A new laundromat in a restored old building surprisingly revitalizes a Kansas downtown

With a population of 903 folks, Cottonwood Falls is the largest city—and the county seat—of Chase County, Kansas. This is a very, very rural state.

The town’s one brief moment on the national stage came in 1931, when a Transcontinental & Western Air flight crashed near Cottonwood Falls. All eight on board died, including famed Notre Dame University football coach Knute Rockne.

As with many small towns in Kansas, many local residents don’t have washers and driers. Neither do most of the local guest houses. A laundromat was needed, and Christy Davis opened Wash-O-Rama with her husband in 2016.

That would seem to be the end of a short-but-still-boring story, but for two factors:

  • They restored a much-abused historic building to house the laundromat, winning Kansas Preservation Alliance’s 2017 Merit Award for Excellence in the the process (probably the only laundromat to win a historic preservation award in the recorded history of this planet), and
  • Wash-O-Rama helped revitalize downtown Cottonwood Falls.

Hideous blue panels covered the century-old building.

The circa-1900 building they chose had little remaining of its exterior architecture.

A 1970s renovation replaced the original facade with large square blue-green plastic tiles that were incongruous with the rest of the streetscape.

The building, which was last used as an office, had drop ceilings and wood-paneled walls inside.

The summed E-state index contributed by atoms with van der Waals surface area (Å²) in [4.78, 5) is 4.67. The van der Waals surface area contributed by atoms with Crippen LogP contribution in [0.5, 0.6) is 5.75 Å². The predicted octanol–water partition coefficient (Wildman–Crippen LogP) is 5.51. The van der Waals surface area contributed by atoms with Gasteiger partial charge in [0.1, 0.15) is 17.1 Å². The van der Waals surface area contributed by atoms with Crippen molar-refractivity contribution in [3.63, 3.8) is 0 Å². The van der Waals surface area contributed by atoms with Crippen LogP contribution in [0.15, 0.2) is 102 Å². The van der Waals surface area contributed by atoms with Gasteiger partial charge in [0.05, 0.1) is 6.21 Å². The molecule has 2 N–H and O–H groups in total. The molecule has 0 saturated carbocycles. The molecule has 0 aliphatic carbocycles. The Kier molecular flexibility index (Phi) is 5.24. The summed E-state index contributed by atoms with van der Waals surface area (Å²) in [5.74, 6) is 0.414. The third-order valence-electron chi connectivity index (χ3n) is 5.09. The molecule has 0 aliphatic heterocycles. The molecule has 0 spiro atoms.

I imagine there were people who didn’t see the potential,” Davis says, “but I’ve been doing this for a long time.

The revitalizing effect mentioned above didn’t come from making the citizens look and smell better. It came from the fact that the laundromat is the only place that’s open 24 hours.

Wash-O-Rama thus became a downtown social hub, restoring a function that used to be served by the Midwest’s formerly-ubiquitous dance halls and “opera houses”.

Few could have foreseen how a small-town laundromat would become so much more than a place to do laundry, or that it would be so well supported.

When you do a project in big cities, it’s a drop in a bucket,” Davis notes. “When you invest in a small town—when you do one little project—it impacts the whole community.

Featured photo credit: Harold Gaston/Kanscape Photography. All other images courtesy of Wash-O-Rama.

See article by Meghan White in Saving Places.

See Wash-O-Rama’s Facebook page.

You must be logged in to post a comment